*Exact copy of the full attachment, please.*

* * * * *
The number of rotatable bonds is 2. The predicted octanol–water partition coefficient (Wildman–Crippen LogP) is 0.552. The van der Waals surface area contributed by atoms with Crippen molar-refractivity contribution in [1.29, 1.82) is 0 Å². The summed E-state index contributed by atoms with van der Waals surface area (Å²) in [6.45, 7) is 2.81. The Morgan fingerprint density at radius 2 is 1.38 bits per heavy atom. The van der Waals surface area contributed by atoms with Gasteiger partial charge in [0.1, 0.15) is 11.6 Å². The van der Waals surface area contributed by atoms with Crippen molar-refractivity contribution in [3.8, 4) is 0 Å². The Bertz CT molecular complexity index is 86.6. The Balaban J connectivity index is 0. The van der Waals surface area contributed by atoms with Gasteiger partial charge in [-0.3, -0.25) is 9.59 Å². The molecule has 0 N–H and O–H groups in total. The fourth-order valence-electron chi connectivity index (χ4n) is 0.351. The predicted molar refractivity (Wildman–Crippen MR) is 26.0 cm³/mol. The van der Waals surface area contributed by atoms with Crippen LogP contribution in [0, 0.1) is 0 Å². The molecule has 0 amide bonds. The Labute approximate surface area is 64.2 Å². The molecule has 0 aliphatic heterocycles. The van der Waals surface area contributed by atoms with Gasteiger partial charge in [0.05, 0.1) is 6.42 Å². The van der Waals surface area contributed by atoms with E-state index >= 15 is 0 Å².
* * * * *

The number of rotatable bonds is 2. The predicted octanol–water partition coefficient (Wildman–Crippen LogP) is 0.552. The van der Waals surface area contributed by atoms with Crippen molar-refractivity contribution in [1.29, 1.82) is 0 Å². The summed E-state index contributed by atoms with van der Waals surface area (Å²) in [6.45, 7) is 2.81. The Morgan fingerprint density at radius 2 is 1.38 bits per heavy atom. The van der Waals surface area contributed by atoms with Gasteiger partial charge in [0.1, 0.15) is 11.6 Å². The van der Waals surface area contributed by atoms with Crippen molar-refractivity contribution in [3.8, 4) is 0 Å². The Bertz CT molecular complexity index is 86.6. The Balaban J connectivity index is 0. The van der Waals surface area contributed by atoms with Gasteiger partial charge in [-0.3, -0.25) is 9.59 Å². The molecule has 0 N–H and O–H groups in total. The fourth-order valence-electron chi connectivity index (χ4n) is 0.351. The predicted molar refractivity (Wildman–Crippen MR) is 26.0 cm³/mol. The van der Waals surface area contributed by atoms with Crippen LogP contribution in [0, 0.1) is 0 Å². The molecule has 0 amide bonds. The Labute approximate surface area is 64.2 Å². The molecule has 0 aliphatic heterocycles. The van der Waals surface area contributed by atoms with Gasteiger partial charge in [0.05, 0.1) is 6.42 Å². The van der Waals surface area contributed by atoms with E-state index >= 15 is 0 Å².